Seeking to discover what benefit positive emotions serve, researchers including Barbara Fredrickson at the University of North Carolina developed the “Broaden and Build” theory of positive emotion. They found that positive emotions serve two functions, both of which should be of interest to sustainability professionals:
- Positive emotions broaden cognition and behavior. In other words, being in a state of positive emotion allows us to see more possibilities and we’re more capable of contextual thinking -- a useful quality whether looking for answers to intractable, systems-based problems or simply trying to brainstorm solutions to the latest corporate challenge.
- Positive emotions also serve to build a “reservoir” of psychological capital -- things such as problem solving ability, social connection and personal resilience. The important point is that it’s capital that one can build up over time and draw on in times of need. In a world looking increasingly unpredictable, having a stock of resilience might be useful.
The same applies to organizations. Research at the Center for Positive Organizational Scholarship at the University of Michigan looks at what’s positive in organizations and the people who comprise them. They find that, typically, “normal” organizations tend to react to constraints, fail to see opportunities and fail to learn. Positive organizations, on the other hand, are able to envision new possibilities, expand the resource pool and learn through experimentation. These organizations exhibit “positive deviance.” An entire chapter in the Handbook for Positive Organizational Scholarship is devoted to exploring “Positive Deviance for a Sustainable World.”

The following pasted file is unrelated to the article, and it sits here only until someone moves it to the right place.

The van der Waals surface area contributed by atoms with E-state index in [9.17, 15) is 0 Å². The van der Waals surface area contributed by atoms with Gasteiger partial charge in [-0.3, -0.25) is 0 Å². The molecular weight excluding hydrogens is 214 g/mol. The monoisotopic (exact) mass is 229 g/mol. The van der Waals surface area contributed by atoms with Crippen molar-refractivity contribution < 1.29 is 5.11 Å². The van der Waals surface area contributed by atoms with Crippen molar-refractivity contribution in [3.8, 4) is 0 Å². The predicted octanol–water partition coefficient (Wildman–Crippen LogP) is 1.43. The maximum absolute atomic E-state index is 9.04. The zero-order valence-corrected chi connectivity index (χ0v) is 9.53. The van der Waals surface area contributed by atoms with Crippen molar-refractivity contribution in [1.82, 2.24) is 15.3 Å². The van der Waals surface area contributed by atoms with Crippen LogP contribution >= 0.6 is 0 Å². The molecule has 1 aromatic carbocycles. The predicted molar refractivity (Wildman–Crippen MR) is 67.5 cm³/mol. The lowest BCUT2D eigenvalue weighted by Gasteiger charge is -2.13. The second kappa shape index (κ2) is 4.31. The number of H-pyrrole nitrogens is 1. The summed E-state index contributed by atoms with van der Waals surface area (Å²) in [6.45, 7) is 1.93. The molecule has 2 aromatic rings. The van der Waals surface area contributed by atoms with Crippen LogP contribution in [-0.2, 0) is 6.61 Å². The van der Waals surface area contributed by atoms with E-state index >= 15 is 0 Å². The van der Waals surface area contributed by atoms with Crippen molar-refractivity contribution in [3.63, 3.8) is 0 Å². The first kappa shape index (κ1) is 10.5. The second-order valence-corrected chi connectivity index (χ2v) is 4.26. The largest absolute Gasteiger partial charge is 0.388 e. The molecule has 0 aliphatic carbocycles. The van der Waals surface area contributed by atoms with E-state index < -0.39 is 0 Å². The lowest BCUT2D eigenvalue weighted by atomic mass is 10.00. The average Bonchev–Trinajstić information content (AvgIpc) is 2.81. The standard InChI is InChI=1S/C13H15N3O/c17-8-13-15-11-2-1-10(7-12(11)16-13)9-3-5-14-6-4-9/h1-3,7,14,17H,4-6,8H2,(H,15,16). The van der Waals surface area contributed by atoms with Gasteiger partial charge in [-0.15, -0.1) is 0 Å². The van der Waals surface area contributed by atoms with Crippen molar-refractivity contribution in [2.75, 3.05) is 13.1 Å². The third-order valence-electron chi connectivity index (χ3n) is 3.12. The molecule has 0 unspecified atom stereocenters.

The answer is not unbridled optimism. Research would suggest that you’d rather have a pessimist than a gushing optimist as your airline mechanic. Likewise, we need people recognizing and sounding the alarm on risks and important sustainability issues.
But the lesson from positive psychology is that we also need an equal balance of positivity (it’s actually more like a three-to-one ratio, in fact). In the work of sustainability, which quickly offers up issues for our worrying brains to grab onto, an active choice to nurture positivity can offer some valuable benefits.
Goals around zero carbon or zero waste are important, but we also need organizations and sustainability leaders to offer a positive vision to move towards. One example is Kingfisher’s Net Positive approach, which speaks about issues including global net reforestation and homes as net generators of energy.
Martin Seligman has said of positive psychology that it’s ultimately about being “pulled by the future,” and sustainability is by definition about creating a future to move towards. Perhaps the concept of flourishing not only provides us with some additional tools for creating that future, but, as Ehrenfeld proposes, also the condition that we would want to sustain in the first place.